The arithmetic mean is what is commonly called the average: When the word "mean" is used without a modifier, it can be assumed that it refers to the arithmetic mean. The mean is the sum of all the scores divided by the number of scores. The formula in summation notation is: μ = ΣX/N where μ is the population mean and N is the number of scores. If the scores are from a sample, then the symbol M refers to the mean and N refers to the sample size. The formula for M is the same as the formula for μ.
The mean is a good measure of central tendency for roughly symmetric distributions but can be misleading in skewed distributions since it can be greatly influenced by extreme scores. Therefore, other statistics such as the median may be more informative for distributions such as reaction time or family income that are frequently very skewed.
The sum of squared deviations of scores from their mean is lower than their squared deviations from any other number.
For normal distributions, the mean is the most efficient and therefore the least subject to sample fluctuations of all measures of central tendency.
The formal definition of the arithmetic mean is µ = E[X] where μ is the population mean of the variable X and E[X] is the expected value of X.
For a data set, the mean is just the sum of all the observations divided by the number of observations. Once we have chosen this method of describing the communality of a data set, we usually use the standard deviation to describe how the observations differ. The standard deviation is the square root of the average of squared deviations from the mean.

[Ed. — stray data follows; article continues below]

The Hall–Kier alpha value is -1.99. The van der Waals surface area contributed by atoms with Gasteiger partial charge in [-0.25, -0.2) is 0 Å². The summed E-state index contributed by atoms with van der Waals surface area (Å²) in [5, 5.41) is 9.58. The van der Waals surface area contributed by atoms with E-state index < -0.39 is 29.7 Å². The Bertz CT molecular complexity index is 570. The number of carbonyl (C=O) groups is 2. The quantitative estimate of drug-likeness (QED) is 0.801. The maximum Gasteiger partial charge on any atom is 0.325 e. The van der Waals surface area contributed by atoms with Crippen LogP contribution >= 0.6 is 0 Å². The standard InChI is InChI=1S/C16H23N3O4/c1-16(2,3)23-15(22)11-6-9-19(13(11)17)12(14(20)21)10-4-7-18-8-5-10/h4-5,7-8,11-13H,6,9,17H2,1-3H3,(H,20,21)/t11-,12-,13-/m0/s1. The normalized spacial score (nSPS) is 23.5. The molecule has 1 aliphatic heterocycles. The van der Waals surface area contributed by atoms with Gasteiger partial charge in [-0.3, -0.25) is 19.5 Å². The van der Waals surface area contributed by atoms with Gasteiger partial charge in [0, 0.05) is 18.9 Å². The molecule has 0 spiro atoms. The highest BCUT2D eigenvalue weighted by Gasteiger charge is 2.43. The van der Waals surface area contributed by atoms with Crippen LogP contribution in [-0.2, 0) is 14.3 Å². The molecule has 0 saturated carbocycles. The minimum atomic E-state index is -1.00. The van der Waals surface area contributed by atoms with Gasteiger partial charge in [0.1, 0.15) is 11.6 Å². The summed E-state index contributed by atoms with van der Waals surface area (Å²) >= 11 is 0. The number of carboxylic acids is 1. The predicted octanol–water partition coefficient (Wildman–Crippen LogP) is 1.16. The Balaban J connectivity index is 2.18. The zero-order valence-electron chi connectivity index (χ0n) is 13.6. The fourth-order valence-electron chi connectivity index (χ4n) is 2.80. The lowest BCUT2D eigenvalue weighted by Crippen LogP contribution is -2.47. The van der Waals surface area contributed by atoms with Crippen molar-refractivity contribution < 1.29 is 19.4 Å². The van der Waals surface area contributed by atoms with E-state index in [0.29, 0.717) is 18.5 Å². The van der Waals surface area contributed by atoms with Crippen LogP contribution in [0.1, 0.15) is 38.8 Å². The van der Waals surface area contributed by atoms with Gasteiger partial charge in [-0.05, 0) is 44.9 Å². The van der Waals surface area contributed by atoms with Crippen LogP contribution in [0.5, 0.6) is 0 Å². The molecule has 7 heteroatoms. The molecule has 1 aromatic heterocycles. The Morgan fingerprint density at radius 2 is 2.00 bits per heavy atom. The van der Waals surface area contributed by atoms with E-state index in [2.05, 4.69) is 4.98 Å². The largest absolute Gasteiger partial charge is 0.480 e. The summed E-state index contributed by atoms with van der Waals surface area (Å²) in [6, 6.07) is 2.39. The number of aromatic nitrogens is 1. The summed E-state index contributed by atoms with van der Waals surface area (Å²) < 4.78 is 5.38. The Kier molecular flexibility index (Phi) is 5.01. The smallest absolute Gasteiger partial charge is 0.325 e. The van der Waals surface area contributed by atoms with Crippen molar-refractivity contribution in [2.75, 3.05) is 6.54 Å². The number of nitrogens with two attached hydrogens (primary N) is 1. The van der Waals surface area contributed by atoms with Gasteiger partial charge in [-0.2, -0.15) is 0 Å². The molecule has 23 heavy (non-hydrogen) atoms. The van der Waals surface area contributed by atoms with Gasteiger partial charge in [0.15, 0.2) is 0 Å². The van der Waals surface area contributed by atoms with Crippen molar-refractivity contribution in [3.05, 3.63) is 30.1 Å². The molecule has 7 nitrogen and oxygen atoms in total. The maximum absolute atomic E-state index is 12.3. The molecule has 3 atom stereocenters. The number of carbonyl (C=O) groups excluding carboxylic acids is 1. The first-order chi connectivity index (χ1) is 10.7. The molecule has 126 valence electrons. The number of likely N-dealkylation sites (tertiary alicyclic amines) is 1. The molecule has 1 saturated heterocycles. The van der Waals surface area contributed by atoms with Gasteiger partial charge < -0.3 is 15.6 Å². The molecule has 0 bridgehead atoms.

The mean is the unique value about which the sum of squared deviations is a minimum. If you calculate the sum of squared deviations from any other measure of central tendency, it will be larger than for the mean. This explains why the standard deviation and the mean are usually cited together in statistical reports.
The mean may often be confused with the median or mode. The mean is the arithmetic average of a set of values, or distribution; however, for skewed distributions, the mean is not necessarily the same as the middle value (median), or most likely (mode). For example, mean income is skewed upwards by a small number of people with very large incomes, so that the majority have an income lower than the mean. By contrast, the median income is the level at which half the population is below and half is above. The mode income is the most likely income, and favors the larger number of people with lower incomes. The median or mode are often more intuitive measures of such data.
That said, many skewed distributions are best described by their mean - such as the Exponential and Poisson distributions.
An amusing example
Most people have an above average number of legs - think about it. The mean number of legs is going to be less than 2 (because there are people with one leg and people with no legs). The mean is probably 1.999997 or somesuch figure. So since most people have two legs, they have an above average number!